Our Stories: “Don’t Touch My Name”

The following is the first in a series of posts called Our Stories which highlight the rich tapestry of diverse experiences held by our incredible community: Queer and Trans Middle Eastern and/or North African individuals living in and around New York City.

Don’t Touch My Name

By: Ibrahim Khazzaka

Born in Lebanon, I was named after my grandfather.  Everyone in the Middle East understands the name homage, the name tribute to the patriarch.

In a way, we are expected to identify with our grandparents, to seek their strengths and equal their achievements.

I love my grandfather, he’s growing older to become a sterner man than how I remember him.  Still he did travel, met most of his career and social prestige goals. Carrying his name is heavy; everyone wanted me to be like him.  Yet, no one, not even he, showed me a way. Sometimes I was asked to round up my school grades to impress him, to be worthy of his blessing.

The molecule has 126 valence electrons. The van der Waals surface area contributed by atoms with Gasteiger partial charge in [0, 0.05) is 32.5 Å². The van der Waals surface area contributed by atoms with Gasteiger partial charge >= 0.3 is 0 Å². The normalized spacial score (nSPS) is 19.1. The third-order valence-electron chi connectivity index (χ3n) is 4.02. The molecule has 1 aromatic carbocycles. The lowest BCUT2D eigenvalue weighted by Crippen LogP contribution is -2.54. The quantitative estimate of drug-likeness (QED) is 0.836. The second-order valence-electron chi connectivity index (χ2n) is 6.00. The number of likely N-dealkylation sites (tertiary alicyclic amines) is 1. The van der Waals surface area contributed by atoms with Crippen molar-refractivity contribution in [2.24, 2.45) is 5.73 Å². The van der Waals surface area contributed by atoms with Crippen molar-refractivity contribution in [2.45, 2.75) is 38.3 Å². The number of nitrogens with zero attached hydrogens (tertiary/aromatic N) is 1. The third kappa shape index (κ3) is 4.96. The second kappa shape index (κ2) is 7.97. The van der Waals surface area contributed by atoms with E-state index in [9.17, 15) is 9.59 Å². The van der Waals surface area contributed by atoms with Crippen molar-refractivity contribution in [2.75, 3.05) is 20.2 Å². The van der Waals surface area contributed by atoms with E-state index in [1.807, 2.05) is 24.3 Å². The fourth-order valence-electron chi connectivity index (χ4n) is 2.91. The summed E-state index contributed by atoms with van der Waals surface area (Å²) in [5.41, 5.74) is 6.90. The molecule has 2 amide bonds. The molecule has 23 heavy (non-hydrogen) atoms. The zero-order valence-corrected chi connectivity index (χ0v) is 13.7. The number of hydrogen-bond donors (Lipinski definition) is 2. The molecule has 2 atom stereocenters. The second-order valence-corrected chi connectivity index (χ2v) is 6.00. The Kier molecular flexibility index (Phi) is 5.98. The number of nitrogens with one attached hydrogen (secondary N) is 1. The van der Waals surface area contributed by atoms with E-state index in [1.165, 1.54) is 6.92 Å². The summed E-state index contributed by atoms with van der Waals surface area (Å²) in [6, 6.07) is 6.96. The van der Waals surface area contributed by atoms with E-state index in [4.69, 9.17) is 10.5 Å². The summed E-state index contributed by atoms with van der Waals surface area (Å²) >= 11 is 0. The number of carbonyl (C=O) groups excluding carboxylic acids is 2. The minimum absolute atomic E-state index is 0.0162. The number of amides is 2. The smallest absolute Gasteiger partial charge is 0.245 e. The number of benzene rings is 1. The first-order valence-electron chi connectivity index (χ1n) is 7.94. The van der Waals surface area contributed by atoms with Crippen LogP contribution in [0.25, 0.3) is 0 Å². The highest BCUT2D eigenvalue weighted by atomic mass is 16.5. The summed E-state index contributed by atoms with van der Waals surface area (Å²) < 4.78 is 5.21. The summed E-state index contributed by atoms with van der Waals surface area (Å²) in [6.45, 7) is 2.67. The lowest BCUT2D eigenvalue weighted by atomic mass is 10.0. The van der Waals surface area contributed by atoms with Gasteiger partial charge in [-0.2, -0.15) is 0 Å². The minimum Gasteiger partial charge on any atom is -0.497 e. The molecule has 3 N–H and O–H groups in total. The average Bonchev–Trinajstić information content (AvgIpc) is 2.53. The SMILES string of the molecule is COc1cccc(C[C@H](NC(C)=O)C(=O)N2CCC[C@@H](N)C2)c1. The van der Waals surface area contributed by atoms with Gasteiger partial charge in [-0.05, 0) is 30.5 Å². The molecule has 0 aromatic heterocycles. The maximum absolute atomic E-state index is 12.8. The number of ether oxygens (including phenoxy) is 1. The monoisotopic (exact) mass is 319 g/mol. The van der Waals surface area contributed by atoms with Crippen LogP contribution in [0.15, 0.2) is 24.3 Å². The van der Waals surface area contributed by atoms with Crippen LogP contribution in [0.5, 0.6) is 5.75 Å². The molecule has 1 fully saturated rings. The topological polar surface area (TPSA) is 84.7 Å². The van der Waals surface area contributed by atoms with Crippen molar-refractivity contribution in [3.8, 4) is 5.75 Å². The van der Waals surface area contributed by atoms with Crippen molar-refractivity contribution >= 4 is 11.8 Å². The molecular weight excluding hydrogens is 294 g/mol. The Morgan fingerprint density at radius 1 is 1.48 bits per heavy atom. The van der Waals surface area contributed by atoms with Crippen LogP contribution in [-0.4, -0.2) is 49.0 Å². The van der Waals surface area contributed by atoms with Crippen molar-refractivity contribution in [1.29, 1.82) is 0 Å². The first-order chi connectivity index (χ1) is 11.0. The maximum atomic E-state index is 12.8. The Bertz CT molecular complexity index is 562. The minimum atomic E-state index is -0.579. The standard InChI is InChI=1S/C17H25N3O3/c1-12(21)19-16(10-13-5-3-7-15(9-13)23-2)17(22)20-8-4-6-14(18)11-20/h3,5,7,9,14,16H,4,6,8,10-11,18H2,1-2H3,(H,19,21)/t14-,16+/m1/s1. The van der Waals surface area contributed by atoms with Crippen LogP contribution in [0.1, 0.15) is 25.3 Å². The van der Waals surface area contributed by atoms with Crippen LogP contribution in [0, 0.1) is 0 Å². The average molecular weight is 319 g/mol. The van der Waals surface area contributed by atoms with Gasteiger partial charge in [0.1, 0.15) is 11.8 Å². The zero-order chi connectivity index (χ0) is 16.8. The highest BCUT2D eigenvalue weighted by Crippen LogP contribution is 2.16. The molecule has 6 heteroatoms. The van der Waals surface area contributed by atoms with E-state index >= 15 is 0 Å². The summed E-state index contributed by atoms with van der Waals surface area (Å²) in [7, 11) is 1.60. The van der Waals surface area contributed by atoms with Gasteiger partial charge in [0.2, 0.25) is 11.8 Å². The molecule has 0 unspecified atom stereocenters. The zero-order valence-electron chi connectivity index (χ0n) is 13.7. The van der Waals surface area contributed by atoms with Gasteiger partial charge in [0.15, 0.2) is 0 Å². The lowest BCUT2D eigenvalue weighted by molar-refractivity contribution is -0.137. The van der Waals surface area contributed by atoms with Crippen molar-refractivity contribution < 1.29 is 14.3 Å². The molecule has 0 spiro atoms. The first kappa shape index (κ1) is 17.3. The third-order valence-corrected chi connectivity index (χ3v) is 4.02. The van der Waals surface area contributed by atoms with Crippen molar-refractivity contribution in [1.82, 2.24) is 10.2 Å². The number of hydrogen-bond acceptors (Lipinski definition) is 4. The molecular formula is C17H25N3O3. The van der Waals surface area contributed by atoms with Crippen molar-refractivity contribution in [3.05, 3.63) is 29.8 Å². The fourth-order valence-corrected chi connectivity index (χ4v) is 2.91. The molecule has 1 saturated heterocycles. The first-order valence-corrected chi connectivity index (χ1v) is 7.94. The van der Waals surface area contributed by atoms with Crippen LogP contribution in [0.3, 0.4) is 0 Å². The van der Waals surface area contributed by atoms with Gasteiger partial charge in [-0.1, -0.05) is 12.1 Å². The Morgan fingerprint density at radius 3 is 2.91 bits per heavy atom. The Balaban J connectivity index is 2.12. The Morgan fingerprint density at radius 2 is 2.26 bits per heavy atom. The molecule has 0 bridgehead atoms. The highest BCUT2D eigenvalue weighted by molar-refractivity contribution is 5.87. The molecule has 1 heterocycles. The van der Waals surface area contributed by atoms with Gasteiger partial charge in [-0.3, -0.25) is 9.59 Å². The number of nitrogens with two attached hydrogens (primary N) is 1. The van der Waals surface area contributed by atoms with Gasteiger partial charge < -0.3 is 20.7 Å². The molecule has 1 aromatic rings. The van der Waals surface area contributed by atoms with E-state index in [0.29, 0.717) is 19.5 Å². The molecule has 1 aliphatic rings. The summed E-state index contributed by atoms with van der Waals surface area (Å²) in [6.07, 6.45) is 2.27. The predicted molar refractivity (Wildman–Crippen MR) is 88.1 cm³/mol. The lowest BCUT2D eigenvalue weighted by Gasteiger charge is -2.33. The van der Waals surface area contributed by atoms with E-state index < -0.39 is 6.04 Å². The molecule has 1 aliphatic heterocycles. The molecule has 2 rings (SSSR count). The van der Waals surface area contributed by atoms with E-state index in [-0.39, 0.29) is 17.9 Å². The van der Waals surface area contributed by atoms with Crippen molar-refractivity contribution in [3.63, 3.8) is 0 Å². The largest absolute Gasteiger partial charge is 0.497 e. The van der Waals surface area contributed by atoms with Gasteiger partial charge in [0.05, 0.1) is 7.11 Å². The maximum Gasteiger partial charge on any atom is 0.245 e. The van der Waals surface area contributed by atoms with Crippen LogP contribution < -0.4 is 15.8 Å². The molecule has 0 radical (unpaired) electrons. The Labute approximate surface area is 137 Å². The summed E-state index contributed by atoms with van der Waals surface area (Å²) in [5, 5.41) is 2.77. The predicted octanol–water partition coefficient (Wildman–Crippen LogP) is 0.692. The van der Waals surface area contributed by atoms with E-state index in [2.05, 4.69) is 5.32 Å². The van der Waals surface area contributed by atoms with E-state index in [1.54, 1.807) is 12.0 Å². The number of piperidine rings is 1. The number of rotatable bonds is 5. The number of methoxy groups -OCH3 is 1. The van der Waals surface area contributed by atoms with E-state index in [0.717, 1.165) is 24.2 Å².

In Lebanon, “Ibrahim” was among the old names that people let go of for more trendy ones.  I remember at 13, a barber advised me to go for my nickname, Bob! Ibrahims in Lebanon are named “Bob” (don’t ask) to which I mocked him, saying “I’m keeping it as it is, it’s a beautiful name.” Continue reading “Our Stories: “Don’t Touch My Name””